This is a competent survival game, adding nothing to a formula long since perfected by games like Subnautica, games that it falls far short of. It relies on the pull of Tolkien to keep players pushing through, otherwise it would be all too easy to give up on your mission and do something else, anything but mining. There are moments of magic, like when your team of dwarves begin to sing, deep harmonies echoing off the cavernous walls. But these moments are too few and far between, and the lore can only take you so far. As a space to hang out with fantasy-minded friends, Return to Moria is a nice jaunt. I just wish there was something more to do than swing this damn pickaxe at another damn wall.
I had a great time with Cassette Beasts, but it was undeniably frustrating in places. It iterates on the Pokemon formula in nearly every possible way, and exploring the world via companion quests rather than just doing a big circle on your Gym challenge creates a wonderful sense of adventure. Cassette Beasts tries a lot of new things and most of them are successful. The story is compelling, the characters are engaging, and the battle system is one of the best I’ve ever used. It doesn’t pull everything off, but I’d much rather play a game that takes risks, rather than one that rehashes the same old formula time and time again.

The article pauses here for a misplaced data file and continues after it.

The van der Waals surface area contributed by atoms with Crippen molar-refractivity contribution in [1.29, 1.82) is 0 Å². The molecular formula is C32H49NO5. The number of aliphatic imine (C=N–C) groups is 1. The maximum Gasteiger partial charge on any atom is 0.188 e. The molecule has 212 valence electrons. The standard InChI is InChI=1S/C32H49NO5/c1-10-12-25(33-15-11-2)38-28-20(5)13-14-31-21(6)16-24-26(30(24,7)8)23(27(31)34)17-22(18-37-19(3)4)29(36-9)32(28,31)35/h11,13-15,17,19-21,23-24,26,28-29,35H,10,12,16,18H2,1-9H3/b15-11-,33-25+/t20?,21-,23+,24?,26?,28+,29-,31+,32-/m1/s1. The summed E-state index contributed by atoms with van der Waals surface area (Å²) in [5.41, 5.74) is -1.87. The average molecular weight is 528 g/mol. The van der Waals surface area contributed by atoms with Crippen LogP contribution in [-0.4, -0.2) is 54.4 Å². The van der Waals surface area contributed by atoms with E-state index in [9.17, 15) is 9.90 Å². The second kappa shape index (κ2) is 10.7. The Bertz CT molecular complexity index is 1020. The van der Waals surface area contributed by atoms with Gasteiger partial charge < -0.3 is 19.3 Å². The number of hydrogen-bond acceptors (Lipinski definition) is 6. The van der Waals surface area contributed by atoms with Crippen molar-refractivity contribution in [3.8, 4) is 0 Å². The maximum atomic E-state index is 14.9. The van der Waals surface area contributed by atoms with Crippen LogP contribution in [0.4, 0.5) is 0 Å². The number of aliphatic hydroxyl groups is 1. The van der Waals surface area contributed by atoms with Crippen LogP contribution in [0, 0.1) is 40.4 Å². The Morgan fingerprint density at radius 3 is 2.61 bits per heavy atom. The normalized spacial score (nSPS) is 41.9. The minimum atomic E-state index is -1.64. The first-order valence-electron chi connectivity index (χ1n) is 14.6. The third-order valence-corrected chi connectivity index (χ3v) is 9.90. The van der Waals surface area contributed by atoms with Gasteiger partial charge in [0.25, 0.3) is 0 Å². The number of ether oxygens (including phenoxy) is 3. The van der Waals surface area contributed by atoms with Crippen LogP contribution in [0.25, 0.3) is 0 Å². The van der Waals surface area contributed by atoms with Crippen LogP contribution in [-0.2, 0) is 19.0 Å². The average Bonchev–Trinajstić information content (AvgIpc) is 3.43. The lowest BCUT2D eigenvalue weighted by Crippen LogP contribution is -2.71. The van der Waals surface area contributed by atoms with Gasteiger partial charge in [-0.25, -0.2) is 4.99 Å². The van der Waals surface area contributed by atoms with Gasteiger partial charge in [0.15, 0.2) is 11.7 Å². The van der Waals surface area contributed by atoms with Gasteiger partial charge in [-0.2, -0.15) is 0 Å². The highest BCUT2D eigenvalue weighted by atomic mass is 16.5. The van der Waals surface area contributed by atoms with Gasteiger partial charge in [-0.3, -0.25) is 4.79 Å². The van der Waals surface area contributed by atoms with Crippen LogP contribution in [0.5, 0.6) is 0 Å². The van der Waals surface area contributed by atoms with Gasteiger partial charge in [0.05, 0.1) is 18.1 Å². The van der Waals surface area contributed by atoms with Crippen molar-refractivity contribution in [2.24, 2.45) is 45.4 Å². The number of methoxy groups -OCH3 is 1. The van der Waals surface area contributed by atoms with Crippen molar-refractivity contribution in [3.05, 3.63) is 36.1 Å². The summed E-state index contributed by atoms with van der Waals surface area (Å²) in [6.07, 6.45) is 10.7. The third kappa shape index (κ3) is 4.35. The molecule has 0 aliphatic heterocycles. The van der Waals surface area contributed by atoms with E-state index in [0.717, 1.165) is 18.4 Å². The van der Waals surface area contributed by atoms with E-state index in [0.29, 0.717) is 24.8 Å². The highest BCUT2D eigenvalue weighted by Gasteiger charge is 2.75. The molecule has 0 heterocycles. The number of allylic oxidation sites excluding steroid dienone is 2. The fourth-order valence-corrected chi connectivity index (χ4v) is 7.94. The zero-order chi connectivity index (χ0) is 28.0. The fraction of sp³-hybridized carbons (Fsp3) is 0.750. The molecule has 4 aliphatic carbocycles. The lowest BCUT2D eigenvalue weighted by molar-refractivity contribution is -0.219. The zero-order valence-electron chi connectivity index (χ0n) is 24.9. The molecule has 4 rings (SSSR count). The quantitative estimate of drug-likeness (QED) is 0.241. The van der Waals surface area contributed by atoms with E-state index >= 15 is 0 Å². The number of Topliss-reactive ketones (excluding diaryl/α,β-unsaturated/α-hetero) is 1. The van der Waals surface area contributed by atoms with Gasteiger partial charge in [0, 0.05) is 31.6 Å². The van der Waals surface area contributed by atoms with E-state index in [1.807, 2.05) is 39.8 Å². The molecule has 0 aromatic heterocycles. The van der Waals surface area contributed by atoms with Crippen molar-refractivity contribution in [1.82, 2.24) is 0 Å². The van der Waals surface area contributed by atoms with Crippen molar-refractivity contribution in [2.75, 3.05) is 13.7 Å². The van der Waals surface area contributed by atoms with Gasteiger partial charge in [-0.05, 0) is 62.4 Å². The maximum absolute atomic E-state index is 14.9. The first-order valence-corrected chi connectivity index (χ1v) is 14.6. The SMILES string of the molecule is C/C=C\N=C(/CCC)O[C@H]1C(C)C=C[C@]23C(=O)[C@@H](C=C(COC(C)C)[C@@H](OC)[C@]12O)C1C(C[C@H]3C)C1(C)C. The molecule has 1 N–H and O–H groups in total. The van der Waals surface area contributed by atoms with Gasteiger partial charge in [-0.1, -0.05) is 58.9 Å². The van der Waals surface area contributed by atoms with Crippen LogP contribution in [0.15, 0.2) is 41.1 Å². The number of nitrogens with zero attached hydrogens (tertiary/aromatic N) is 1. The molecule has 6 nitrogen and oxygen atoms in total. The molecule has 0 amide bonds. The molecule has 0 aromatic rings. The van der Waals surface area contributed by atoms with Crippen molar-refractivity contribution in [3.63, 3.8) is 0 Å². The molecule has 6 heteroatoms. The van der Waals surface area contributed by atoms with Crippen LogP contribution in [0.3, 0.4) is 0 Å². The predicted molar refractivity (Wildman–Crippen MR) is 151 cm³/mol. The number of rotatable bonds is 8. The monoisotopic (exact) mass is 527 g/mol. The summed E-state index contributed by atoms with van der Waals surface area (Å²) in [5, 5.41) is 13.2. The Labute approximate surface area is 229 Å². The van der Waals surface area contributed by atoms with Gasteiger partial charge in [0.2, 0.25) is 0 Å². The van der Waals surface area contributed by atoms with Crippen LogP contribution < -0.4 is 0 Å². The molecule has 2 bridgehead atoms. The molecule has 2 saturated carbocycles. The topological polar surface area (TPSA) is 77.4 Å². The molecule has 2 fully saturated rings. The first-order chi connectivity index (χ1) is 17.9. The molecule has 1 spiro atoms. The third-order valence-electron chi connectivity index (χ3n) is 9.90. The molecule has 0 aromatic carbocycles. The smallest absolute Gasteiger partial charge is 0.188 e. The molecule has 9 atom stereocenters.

Blood Bowl players no longer have to make their own fun. Tournament creation is easier than ever, cosmetic upgrades are plentiful and varied, and the core game is the same as ever. Question marks still loom over the live-service elements like towering punctuation-shaped advertising blimps, but if you’re a Blood Bowl fan, you’ll like Blood Bowl 3. But you probably knew that already.